NEW YORK (AP) — Fast-food workers and labor organizers marched, waved signs and chanted in cities across the country on Thursday in a push for higher wages.
Organizers say employees planned to forgo work in 100 cities, with rallies set for another 100 cities. But by late afternoon, it was unclear what the actual turnout was or how many of the participants were workers. At targeted restaurants, the disruptions seemed minimal or temporary.
The protests are part of an effort that began about a year ago and is spearheaded by the Service Employees International Union, which has spent millions to bankroll local worker groups and organize publicity for the demonstrations. Protesters are calling for pay of $15 an hour, but the figure is seen more as a rallying point than a near-term possibility.
At a time when there's growing national and international attention on economic disparities, advocacy groups and Democrats are hoping to build public support to raise the federal minimum wage of $7.25. That comes to about $15,000 a year for full-time work.
On Thursday, crowds gathered outside restaurants in cities including Boston, Lakewood, Calif., Phoenix, Washington, D.C., and Charlotte, N.C., where protesters walked into a Burger King but didn't stop customers from getting their food.
In Detroit, about 50 demonstrators turned out for a pre-dawn rally in front of a McDonald's. A few employees said they weren't working but a manager and other employees kept the restaurant open.
Julius Waters, a 29-year-old McDonald's maintenance worker who was among the protesters, said it's hard making ends meet on his wage of $7.40 an hour.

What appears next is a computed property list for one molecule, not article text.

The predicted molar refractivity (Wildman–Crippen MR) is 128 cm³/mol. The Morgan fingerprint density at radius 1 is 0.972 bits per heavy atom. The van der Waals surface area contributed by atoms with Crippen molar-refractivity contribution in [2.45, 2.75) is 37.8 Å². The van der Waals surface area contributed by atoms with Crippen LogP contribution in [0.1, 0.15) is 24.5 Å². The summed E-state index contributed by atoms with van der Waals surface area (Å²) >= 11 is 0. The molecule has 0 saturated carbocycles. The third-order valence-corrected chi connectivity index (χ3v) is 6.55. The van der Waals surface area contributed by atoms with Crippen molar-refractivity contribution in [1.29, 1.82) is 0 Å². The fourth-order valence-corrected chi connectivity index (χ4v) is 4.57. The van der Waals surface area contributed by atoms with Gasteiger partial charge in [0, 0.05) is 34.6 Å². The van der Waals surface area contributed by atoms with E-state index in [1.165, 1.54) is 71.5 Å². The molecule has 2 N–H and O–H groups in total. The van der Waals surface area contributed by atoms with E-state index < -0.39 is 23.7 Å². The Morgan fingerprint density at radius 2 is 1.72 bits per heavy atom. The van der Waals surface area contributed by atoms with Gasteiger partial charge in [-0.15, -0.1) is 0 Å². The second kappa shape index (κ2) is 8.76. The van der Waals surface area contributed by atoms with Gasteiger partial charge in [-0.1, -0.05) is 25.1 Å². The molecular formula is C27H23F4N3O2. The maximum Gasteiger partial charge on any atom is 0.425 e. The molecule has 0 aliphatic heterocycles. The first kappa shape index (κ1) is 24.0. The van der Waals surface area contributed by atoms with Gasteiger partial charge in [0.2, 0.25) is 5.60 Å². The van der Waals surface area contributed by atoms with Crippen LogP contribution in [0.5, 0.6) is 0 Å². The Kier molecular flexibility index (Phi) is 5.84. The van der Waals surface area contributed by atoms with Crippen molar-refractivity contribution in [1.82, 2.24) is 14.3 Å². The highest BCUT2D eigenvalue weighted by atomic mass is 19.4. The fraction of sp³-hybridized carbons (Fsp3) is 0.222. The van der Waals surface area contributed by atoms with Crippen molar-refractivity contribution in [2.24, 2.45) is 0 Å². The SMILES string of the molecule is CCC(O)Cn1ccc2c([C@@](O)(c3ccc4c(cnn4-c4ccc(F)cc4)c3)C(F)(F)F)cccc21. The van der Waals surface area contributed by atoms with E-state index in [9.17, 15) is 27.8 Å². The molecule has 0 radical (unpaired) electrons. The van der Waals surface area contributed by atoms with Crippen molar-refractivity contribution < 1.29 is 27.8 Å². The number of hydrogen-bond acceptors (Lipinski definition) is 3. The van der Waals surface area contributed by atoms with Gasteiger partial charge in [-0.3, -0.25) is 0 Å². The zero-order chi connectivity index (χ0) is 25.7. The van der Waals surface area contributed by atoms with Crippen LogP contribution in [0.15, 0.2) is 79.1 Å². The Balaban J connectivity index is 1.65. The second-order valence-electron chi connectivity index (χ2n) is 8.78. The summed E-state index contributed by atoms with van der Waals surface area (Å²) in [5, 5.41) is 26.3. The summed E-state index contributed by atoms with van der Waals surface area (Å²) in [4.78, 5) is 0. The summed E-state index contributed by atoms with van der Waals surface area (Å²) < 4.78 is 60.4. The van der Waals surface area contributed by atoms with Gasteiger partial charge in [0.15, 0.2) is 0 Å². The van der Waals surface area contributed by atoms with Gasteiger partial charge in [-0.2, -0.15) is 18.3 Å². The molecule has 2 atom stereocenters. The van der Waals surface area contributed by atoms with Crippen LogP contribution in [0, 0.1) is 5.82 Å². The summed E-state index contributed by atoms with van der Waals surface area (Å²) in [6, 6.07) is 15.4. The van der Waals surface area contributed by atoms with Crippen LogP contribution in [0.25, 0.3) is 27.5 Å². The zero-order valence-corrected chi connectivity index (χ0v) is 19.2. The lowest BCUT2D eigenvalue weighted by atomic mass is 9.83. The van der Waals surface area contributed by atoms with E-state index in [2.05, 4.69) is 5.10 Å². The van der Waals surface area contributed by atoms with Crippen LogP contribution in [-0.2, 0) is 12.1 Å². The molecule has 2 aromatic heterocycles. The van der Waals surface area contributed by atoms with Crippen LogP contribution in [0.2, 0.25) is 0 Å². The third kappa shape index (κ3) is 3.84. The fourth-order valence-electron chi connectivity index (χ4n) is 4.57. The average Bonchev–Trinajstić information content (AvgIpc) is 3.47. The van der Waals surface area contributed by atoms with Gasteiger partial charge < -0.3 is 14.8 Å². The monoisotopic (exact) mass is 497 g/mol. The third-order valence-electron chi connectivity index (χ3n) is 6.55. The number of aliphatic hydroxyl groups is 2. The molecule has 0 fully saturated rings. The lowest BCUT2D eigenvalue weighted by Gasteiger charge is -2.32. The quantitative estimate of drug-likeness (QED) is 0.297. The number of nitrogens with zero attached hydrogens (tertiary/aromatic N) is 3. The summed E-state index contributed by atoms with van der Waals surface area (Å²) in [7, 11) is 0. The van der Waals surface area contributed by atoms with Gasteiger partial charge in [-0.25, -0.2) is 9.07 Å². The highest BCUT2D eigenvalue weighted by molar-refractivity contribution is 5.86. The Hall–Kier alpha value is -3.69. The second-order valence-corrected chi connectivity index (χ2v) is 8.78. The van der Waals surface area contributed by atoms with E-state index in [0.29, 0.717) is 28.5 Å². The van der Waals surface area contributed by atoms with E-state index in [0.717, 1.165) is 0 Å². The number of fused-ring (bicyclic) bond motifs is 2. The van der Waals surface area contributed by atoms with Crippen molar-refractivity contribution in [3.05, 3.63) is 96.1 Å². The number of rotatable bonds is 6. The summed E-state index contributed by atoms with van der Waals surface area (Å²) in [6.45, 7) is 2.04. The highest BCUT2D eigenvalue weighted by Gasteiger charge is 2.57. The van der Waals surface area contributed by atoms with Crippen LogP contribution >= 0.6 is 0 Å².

"I need a better wage for myself, because, right now, I'm relying on aid, and $7.40 is not able to help me maintain taking care of my son. I'm a single parent," Waters said.
In New York City, about 100 protesters blew whistles and beat drums while marching into a McDonald's at around 6:30 a.m.; one startled customer grabbed his food and fled as they flooded the restaurant, while another didn't look up from eating and reading amid their chants of "We can't survive on $7.25!"
Community leaders took turns giving speeches for about 15 minutes until police arrived and ordered protesters out of the store. The crowd continued to demonstrate outside for about 45 minutes.
Later in the day, about 50 protesters rallied outside a Wendy's in Brooklyn. Channon Wetstone, a 44-year-old attorney ended up going to a nearby Burger King because of the protests.
She said that fast-food employees work very hard. When asked if she'd be willing to pay more for food so they could earn more, she said it would depend on what she was ordering.
"I would say 50 cents, 75 cents more," Wetstone said.
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